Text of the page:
• a large majority (78%) agreed “we need to transform our worldview and way of life if we are to create a better future for the world” (Activism);

  • about one in two (48%) agreed that “the world’s future looks grim, so we have to focus on looking after ourselves and those we love” (Nihilism); and

  • more than one in three (36%) said “we are facing a final conflict between good and evil in the world” (Fundamentalism).

https://theconversation.com/many-fear-the-worst-for-humanity-so-how-do-we-avoid-surrendering-to-an-apocalyptic-fate-47034


In terms of trying to indicate how we are all the same, there are many aspects of metaphysics and science today that coincide and tend to confirm the ancient spiritual texts where they indicate that we are all of the same essence and animated by the same cosmic force. Our body structure is temporary, and science confirms that it is made of the stuff of stars and returns to those atomic elements when it dies.

https://www.physicscentral.com/explore/poster-stardust.cfm


However, what is animating us? What makes our body move? Indigenous, eastern and western belief/philosophy systems all suggest there is a life force or a subtle vibrational energy with literally hundreds of names, such as; Consciousness, Prana (Hindu universal energy), Spirit, Qi (chi vital life force – Chinese), Soul, Atman (Hindu soul), Elan Vital (vital force), God, Mana (Maori elemental force), Baraka (indwelling spiritual force), Ha (Polynesian breath of life), Tummo (inner fire), Orenda (Iroquois spirit energy), Pneuma (Greek breath of life) etc.


We are aware. We are conscious. And we are made from the same stuff as the heavens – we are by extension the universe!


To assist in understanding this connection with the cosmos, consciousness and humanity as a whole, both Albert Einstein and Nicola Tesla spoke about energy and vibration. Albert Einstein (German born physicist and founder of the Theory of Relativity) is reported to have said: “Everything is energy and that’s all there is to it. Match the frequency of the reality you want, and you cannot help but get that reality. It can be no other way. This is not philosophy. This is physics.”


Nicola Tesla (famous Serbian/American inventor) said: “If you want to find the secrets of the universe, think in terms of energy, frequency and vibration.”


Dr Moog (American electronic music pioneer and inventor of the Moog synthesizer) said: “The more you get into material and matter, all you realize is in matter, there is energy. There is a blur between energy and consciousness. All material is conscious to some extent or another. All material can respond to some extent or another to vibrations of energy that is different to energy you learn about in physics.”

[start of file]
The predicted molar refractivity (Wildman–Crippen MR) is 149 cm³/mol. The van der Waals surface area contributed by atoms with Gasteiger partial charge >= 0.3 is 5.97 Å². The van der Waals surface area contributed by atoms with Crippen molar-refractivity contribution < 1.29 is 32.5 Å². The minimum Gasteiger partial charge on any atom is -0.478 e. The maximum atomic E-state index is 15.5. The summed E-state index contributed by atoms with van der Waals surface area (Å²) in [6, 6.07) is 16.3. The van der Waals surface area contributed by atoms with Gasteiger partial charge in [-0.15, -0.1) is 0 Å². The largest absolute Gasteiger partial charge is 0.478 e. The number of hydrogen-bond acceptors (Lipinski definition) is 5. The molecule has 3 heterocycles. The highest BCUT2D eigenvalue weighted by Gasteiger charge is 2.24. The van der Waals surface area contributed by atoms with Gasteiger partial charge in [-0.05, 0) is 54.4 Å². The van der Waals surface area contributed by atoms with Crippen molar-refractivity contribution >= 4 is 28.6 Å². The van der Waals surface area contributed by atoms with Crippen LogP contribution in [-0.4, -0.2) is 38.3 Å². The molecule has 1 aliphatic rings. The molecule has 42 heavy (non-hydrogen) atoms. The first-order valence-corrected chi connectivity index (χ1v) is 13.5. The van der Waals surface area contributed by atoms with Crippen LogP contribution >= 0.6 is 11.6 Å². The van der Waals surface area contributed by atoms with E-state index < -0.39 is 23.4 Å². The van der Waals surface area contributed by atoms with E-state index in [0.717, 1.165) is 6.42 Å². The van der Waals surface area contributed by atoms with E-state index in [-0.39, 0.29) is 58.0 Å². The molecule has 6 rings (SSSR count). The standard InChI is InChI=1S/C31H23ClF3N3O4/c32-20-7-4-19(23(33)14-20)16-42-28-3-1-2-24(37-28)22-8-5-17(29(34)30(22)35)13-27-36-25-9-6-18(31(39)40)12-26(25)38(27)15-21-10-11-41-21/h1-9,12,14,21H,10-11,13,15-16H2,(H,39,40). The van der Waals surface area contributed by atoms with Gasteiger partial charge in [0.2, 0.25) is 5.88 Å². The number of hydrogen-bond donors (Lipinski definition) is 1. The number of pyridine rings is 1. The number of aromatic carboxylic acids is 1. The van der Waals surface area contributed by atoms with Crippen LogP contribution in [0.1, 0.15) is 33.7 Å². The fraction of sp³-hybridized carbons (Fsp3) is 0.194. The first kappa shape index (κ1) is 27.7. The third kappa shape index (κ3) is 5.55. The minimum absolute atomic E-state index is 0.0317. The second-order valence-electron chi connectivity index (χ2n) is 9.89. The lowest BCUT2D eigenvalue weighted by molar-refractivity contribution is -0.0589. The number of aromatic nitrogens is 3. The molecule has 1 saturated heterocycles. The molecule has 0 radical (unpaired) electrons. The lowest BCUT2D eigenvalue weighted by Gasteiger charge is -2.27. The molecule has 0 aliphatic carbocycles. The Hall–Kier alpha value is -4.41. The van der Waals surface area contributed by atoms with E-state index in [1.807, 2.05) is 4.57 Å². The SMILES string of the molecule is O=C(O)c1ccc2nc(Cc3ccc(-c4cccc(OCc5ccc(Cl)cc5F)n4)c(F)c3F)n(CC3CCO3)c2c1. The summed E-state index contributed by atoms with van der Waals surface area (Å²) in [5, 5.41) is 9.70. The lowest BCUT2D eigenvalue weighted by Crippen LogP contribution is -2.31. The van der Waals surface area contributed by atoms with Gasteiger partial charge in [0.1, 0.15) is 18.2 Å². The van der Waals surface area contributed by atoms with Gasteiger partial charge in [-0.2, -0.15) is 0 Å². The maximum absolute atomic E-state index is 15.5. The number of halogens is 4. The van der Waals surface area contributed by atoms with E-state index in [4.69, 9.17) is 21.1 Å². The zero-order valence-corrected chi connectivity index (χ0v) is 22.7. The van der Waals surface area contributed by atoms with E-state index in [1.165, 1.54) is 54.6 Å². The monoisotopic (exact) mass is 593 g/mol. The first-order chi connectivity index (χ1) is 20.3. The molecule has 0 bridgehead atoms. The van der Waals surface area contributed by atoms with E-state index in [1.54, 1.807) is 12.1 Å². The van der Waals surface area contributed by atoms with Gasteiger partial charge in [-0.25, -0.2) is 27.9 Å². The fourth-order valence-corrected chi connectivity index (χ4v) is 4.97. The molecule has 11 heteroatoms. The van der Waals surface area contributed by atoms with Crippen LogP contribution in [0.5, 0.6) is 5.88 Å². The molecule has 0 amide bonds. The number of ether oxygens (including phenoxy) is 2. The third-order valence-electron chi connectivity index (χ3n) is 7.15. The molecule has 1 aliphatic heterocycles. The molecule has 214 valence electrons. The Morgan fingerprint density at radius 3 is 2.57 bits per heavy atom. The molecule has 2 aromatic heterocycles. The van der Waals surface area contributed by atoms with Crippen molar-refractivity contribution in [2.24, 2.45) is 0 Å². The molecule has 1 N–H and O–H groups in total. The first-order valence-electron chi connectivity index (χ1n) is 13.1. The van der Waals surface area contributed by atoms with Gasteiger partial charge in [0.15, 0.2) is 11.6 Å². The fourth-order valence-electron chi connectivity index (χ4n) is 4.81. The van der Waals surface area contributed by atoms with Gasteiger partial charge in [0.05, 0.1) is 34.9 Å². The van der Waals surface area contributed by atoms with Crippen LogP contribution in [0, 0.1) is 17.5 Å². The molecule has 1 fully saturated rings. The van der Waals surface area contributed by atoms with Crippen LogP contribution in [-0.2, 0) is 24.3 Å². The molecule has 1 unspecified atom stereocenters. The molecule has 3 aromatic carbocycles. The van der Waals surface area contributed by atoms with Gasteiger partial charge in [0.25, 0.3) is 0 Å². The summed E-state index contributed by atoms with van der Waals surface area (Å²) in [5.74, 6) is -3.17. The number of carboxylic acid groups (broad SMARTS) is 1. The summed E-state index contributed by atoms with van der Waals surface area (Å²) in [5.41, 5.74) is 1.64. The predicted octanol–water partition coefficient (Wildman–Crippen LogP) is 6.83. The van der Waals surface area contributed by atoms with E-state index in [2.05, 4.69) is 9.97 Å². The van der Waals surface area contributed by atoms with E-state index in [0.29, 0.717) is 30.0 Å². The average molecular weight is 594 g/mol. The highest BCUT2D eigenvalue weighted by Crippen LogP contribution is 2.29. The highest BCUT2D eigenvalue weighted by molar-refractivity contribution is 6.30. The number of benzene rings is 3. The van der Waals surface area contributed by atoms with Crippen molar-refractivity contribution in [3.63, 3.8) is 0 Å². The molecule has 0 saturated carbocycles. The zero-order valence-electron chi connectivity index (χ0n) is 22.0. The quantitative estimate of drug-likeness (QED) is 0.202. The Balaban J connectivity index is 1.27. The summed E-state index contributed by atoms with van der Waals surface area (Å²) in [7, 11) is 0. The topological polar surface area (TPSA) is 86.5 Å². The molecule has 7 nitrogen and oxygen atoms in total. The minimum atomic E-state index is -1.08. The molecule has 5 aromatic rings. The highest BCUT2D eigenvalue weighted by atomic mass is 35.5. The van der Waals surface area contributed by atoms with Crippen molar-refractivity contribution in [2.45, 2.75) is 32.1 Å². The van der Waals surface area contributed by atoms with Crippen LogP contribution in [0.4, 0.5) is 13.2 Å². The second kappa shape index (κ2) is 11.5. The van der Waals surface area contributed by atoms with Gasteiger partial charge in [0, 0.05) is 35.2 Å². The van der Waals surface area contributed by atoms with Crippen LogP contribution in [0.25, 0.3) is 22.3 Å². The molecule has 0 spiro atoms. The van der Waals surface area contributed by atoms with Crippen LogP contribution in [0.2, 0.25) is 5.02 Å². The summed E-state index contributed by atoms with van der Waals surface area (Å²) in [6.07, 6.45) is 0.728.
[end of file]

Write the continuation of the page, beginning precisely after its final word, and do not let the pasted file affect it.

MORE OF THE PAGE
The following is a link to a Scientific American article from 2018 titled: The Hippies Were right: It’s all about Vibrations, Man! In the article the scientists suggest that everything in the universe is constantly in motion, vibrating, oscillating and resonating at various frequencies. They humorously quip that the ‘Hippies’ (counterculture of the 60’s) got it right when they always referred to whether the vibes were right in their quest for a utopia based on love and peace.

https://www.google.com/url?sa=t&rct=j&q=&esrc=s&source=web&cd=&cad=rja&uact=8&ved=2ahUKEwiRooS0p432AhX5zTgGHV1_DycQFnoECBsQAQ&url=https%3A%2F%2Fblogs.scientificamerican.com%2Fobservations%2Fthe-hippies-were-right-its-all-about-vibrations-man%2F&usg=AOvVaw1V64tEb_kLrt-tA0On_VBE


Similarly, in eastern philosophy/belief systems this is not something new. According to both ancient Indian Vedic texts in Hinduism and Tibetan Buddhism, Aum or Om as it is known in the west, is the primordial sound of creation. It is used by yoga practitioners as a word to chant and meditate on. The ancient sage Patanjali produced the yoga sutras approximately1700 years ago in order to facilitate and reach a deep inner knowledge of the Self and self-realisation. “Cessation of thought and Samadhi is attained by devotion with total dedication to Ishvara.” – Yoga Sutra 1.23.


Importantly, Ishvara is being beyond one form yet expressed through all forms – universal consciousness - pure vibration. “It is never-ending. …. the basic sound (Om) is always vibrating in you. It is the seed from which all other sounds manifest…. (Om) has the power to create everything.” – Swami Satchidananda, The Yoga Sutras of Patanjali.


Om (Aum) is considered one the most powerful words in the Universe because the vibration from chanting its three lyrical syllables call our body, mind and spirit home (i.e. Ahhh oooo mmm). In Nada yoga, which is an ancient Indian metaphysical system, the entire cosmos and all that exists in the cosmos, including human beings, consists of vibrations, called Nada.


In the Nada yoga practice an individual’s mind is unified with the cosmic consciousness through the flow of sounds. Nada yoga also describes four different sound types in the different dimensions of consciousness. Om is referenced in the early Upanishads and Vedas as far back as the 7th or 6th Century BCE.

https://www.classicyoga.co.in/2018/

There are numerous texts, books and web references to Om (Aum) which can be easily accessed for further consideration.